Paint Minecraft Skins in Blender
Following on from the first part of “Making a Classic ‘Steve’ Minecraft Character in Blender” we take a look at using that rigged and textured character to paint a custom Minecraft player skin with the Texture Paint tools. For this the template image mapped to the model is all that’s needed but it does need to be properly UV Unwrapped and mapped to the character.
Download: Katsbits – Minecraft Skin (c. 200KB | *.blend, *.png, *.psd).
Design note:while it is possible to paint Minecraft player skins in Blender, the tools and brushes available in Texture Paint workspace are not as comprehensive as might be available in a dedicated photo or image editor. With that said, for each material being painted, ensure Texture Interpolation is set to Closet  (default is Linear) as this replicates the pixelated appearance of Minecraft image assets, making it easier to discern what’s happening as the skin is painted – this can be accessed in Material Properties clicking the Base Color heading/label.
To make skin painting easier, in Material Properties set the Texture Interpolation mode to Closest . This makes image appear ‘clean’ (pixelated) matching Minecraft’s graphic style.
Because the Texture Paint editor can be used independently of whatever is selected or shown in the 3D Viewport, allowing for any image to be painted at any point in time, ensure the correct image is displayed in Texture Paint’s workspace. To do this click the Browse image to be linked  button and select the image to be painted from the list, e.g. template.png.
Make sure to set the correct image  to be painted as the Texture Paint editor can be used independently of whatever is selected in the 3D Viewport or Material Proeprties.
When painting, although Anti-Aliasing and Falloff may be disabled/set, Blender will still attempt to blur or alias strokes depending on a given pixels proximity. In other words, painting a pixel dead-centre will paint a relatively uniform, clean colour, whereas painting to one side may result in bleed, which in-turn means aliasing has to be used depending on the strength of that overflow. Either way Anti-Aliasing  should be disabled – Advanced » Anti-Aliasing, and Falloff  set to Constant – Falloff » Constant.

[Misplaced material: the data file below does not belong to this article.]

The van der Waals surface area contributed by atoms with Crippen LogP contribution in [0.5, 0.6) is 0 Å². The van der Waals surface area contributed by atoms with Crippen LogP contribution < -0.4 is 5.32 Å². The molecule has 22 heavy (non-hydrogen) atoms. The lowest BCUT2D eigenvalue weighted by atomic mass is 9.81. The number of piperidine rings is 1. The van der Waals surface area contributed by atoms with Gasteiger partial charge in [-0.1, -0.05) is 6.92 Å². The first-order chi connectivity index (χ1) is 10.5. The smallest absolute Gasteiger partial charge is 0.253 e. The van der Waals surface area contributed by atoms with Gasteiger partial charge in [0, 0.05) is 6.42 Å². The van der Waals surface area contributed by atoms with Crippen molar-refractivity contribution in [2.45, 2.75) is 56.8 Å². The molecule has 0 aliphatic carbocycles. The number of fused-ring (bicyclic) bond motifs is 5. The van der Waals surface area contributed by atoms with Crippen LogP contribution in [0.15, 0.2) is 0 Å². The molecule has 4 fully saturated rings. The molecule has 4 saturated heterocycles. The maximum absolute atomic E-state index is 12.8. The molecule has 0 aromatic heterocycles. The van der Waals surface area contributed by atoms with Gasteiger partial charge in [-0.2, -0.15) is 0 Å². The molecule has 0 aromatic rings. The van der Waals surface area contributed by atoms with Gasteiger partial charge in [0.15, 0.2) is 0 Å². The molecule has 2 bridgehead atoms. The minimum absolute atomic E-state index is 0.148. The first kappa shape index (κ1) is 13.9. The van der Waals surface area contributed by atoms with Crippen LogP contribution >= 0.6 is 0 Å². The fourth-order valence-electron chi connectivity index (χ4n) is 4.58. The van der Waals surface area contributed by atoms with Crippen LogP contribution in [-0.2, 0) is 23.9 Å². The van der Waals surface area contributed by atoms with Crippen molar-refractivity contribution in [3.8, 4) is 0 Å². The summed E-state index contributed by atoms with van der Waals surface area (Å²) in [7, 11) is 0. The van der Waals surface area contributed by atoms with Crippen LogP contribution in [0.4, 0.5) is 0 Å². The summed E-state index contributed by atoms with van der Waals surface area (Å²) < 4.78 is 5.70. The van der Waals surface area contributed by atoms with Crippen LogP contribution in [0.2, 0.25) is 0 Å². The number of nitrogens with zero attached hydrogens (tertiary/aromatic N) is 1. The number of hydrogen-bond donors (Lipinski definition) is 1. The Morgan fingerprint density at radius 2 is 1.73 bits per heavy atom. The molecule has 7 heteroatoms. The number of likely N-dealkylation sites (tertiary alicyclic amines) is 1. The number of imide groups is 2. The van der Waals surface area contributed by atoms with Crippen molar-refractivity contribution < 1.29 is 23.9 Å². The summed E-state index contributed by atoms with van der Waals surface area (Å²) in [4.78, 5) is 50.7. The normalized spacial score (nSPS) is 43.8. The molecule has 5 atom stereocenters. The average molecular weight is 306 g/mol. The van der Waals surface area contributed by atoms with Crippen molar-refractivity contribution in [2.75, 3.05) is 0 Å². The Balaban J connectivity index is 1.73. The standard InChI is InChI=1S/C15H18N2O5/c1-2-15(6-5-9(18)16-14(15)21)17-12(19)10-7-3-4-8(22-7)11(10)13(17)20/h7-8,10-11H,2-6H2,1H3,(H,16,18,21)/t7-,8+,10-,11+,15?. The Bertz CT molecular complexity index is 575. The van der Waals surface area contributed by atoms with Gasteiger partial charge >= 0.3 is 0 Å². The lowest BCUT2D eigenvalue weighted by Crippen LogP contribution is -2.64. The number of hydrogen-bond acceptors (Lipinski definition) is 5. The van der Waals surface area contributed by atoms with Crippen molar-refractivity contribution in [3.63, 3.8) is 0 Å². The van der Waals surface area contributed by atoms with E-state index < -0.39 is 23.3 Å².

Because Minecraft images are so small ordinary brush settings can be difficult to use. To address this Anti-Aliasing  can be disabled, and Falloff  can be set to Constant.
Texture Paint tools are also accessible from the editors Sidebar . To access, click View » Sidebar, or press N.
Texture Paint and general brush options are also accessible in the editors Sidebar  (largely replicating what’s typically displayed in the Active Tool panel to the right of the 3D Viewport).
Generally speaking Minecraft skins include a mask that essentially nulls the unused areas of the image. If colour bleeds out across, or is painted to, this area it effectively edits, in part or whole, the mask. To fix this the overflow isn’t erased so much as the mask is repainted (similar to a clip-mask in a 2D image editor)  using Erase Alpha  as the drawing or Blending Mode.
Use Erase Alpha  to repaint or fix issues with overpainting. This can also be used to paint alpha  to the image.
The painted skin applied to the player character in Minecraft.
Times are approximate;
– 00:00 : Overview
– 03:00 : Paint Tools
– 05:30 : Painting
– 22:30 : Save Image